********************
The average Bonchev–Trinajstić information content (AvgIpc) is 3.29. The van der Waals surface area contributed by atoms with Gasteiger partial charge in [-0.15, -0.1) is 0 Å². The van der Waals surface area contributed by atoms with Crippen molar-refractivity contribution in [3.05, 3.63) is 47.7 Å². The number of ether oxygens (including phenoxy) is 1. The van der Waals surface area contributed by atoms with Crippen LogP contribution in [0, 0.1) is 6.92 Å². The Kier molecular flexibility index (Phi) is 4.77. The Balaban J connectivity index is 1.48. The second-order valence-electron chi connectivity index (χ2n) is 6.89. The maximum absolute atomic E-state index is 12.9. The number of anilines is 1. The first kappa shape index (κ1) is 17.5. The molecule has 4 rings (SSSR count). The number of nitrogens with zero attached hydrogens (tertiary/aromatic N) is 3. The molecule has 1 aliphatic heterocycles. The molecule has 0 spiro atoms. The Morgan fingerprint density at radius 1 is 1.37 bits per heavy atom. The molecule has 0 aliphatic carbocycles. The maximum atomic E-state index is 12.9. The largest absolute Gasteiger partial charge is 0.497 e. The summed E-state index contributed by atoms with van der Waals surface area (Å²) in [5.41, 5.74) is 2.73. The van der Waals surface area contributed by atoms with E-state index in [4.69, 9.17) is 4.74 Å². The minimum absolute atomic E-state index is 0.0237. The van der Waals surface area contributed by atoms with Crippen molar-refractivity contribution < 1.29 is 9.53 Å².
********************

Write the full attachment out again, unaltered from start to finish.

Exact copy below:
The average Bonchev–Trinajstić information content (AvgIpc) is 3.29. The van der Waals surface area contributed by atoms with Gasteiger partial charge in [-0.15, -0.1) is 0 Å². The van der Waals surface area contributed by atoms with Crippen molar-refractivity contribution in [3.05, 3.63) is 47.7 Å². The number of ether oxygens (including phenoxy) is 1. The van der Waals surface area contributed by atoms with Crippen LogP contribution in [0, 0.1) is 6.92 Å². The Kier molecular flexibility index (Phi) is 4.77. The Balaban J connectivity index is 1.48. The second-order valence-electron chi connectivity index (χ2n) is 6.89. The maximum absolute atomic E-state index is 12.9. The number of anilines is 1. The first kappa shape index (κ1) is 17.5. The molecule has 4 rings (SSSR count). The number of nitrogens with zero attached hydrogens (tertiary/aromatic N) is 3. The molecule has 1 aliphatic heterocycles. The molecule has 0 spiro atoms. The Morgan fingerprint density at radius 1 is 1.37 bits per heavy atom. The molecule has 0 aliphatic carbocycles. The maximum atomic E-state index is 12.9. The largest absolute Gasteiger partial charge is 0.497 e. The summed E-state index contributed by atoms with van der Waals surface area (Å²) in [5.41, 5.74) is 2.73. The van der Waals surface area contributed by atoms with E-state index in [4.69, 9.17) is 4.74 Å². The minimum absolute atomic E-state index is 0.0237. The van der Waals surface area contributed by atoms with Crippen molar-refractivity contribution < 1.29 is 9.53 Å².